In experiences where Jesus confronts demons, those who do not believe, or those misuse power, his response is simply rebuke. When Jesus is tempted by Satan in the wilderness, he quotes scripture as a rebuke to each of his temptations.[26] Luke records three instances where Jesus is said to have rebuked demons: the man with the unclean spirit in Capernaum,[27] the Gerasene demoniac,[28] and the boy with the evil spirit.[29] Jesus also rebukes Peter, James, and John, along with Jairus and his wife, when they laugh and do not believe that Jairus’ daughter is alive.[30] Peter is once again rebuked when he refuses to believe Jesus’ prediction of his denial.[31] In addition, Jesus pronounces a forceful rebuke of the unrepentant and unbelieving cities of Chorazin and Bethsaida.[32] The misuse of power also provokes a strong rebuke from Jesus. James and John are the first recipients of this rebuke when they ask to call down fire as punishment on Samaritan villages.[33] An unnamed person in the garden who cuts off the ear of one of the officials coming to arrest Jesus is also strongly rebuked for using violence.[34]


In the moments of opposition fueled by anger or fear, where Jesus’ life is most threatened, he has no response at all. When the angry and jealous crowd at Nazareth led Jesus to the edge of a cliff to throw him off, he simply “passed through the midst of them and went on his way.”[35] As the chief priests and scribes plot to kill Jesus, he ignores them and keeps on teaching.[36] Even as he witnesses Peter’s denial,[37] stands unjustly accused before Pilate[38] and Herod[39], and bears the vile hatred of the crowds shouting “Crucify!”[40] – Jesus has no response. He has no response when the soldiers mock and beat him[41]; when they cast lots for his clothing[42]; when the leaders scoff[43]; when the criminal ridicules.[44] Then, in the moment when opposition towards Jesus culminates in his brutal execution, he breaks his silence: “Father, forgive them.”[45]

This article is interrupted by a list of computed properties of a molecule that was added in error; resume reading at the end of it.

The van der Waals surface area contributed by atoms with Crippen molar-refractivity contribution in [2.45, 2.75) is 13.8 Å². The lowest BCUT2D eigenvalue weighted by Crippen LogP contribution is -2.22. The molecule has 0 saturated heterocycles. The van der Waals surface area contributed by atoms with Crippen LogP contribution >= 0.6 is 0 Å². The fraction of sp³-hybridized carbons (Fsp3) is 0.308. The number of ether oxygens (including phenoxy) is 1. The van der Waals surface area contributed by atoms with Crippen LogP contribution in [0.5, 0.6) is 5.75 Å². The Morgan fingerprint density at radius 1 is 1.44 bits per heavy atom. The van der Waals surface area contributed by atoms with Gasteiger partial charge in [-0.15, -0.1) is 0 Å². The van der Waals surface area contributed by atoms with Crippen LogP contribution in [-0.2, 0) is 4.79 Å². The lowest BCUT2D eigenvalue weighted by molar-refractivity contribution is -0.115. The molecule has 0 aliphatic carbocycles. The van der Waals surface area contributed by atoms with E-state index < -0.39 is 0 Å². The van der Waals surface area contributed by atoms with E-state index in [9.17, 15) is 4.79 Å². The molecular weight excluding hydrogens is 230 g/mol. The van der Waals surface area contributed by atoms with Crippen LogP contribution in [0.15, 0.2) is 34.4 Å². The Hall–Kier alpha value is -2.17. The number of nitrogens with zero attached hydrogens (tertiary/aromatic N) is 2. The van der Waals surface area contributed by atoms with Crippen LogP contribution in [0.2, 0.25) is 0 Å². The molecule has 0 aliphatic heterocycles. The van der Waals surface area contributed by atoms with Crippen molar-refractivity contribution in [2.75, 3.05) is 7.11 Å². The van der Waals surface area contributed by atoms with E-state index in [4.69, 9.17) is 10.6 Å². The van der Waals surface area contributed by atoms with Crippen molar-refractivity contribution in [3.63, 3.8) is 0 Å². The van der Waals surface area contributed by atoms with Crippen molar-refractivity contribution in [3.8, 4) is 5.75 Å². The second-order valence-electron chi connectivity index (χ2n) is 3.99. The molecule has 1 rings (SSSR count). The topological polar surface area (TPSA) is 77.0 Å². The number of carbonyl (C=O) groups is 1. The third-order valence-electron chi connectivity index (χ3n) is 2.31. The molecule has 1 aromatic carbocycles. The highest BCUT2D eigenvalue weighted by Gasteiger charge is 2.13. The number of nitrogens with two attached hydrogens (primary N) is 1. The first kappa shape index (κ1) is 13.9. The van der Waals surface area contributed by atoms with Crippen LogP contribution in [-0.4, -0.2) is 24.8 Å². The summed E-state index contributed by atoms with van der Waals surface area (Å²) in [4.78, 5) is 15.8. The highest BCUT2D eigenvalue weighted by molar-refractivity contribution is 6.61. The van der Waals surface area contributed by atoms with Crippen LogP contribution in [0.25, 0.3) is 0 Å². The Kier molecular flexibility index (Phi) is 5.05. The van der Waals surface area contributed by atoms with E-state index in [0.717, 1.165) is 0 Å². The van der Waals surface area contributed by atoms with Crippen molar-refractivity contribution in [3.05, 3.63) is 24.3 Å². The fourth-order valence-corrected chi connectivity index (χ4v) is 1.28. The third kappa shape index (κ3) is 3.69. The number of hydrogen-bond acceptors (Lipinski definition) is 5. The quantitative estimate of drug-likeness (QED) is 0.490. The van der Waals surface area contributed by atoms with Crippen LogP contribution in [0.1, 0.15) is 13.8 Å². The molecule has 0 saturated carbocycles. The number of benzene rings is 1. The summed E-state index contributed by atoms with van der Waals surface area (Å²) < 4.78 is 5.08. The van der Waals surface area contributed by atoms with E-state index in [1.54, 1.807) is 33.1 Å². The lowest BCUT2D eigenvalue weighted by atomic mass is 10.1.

Personal Reflections

The Power of Parable

In a culture both inside and outside and the church that is permeated with seemingly irresolvable conflict, I find Jesus’ varied responses to opposition in the Gospel of Luke to be very informative. As I consider all the current debate within the church over fine points of doctrine, ecclesial structures, and the ever-vigilant guarding of the boundaries of salvation, I am deeply encouraged by the way Jesus used parables to break through the old understandings of Law and tradition that were opposed to the new work of his Kingdom. Through his parables, Jesus told a new story that was firmly rooted in the old but too big to be contained by it. As I reflect on the hostility I see in the church, I wonder if we have lost the ability, or the willingness, to tell new stories. It seems that we would rather impose our will on those who disagree with us instead of winning their hearts and capturing their imaginations with the stories we tell.

Forgiveness and Grace at the Core

Jesus’ silence during the times of greatest opposition is even more challenging to me. It is hard to imagine the intensity of conviction that empowered him to suffer through the torments of crucifixion. The depth of his love for me and for the world takes on a new meaning as I consider how I struggle to renounce my own rights and privileges. I can hardly bear to be unfairly blamed for trivial problems, yet Jesus endured the pain and shame of the cross as a completely innocent man. Then, when he did speak, he asks for forgiveness. It seems that the core of Jesus’ response to the opposition he faced was an unrelenting and steadfast desire to forgive. As Christians today face various threats – both real and imagined – we would be wise to desire forgiveness and grace above our personal success.

[1] Luke 5:36-39 (NRSV)

[2] Luke 7:41-43

[3] Luke 15:3-32

[4] Luke 10:25-37

[5] Luke 16:19-31

[6] Luke 20:9-19

[7] Luke 2:48-50

[8] Luke 4:42-43

[9] Luke 5:8-10

[10] Luke 5:30-32

[11] Luke 7:44-48

[12] Luke 19:10

[13] Luke 5:33-35

[14] Luke 7:18-23

[15] Luke 9:46-48

[16] Luke 5:20-25

[17] Luke 6:2-5

[18] Luke 11:14-23

[19] Luke 11:29-32

[20] Luke 20:1-8

[21] Luke 22:66-71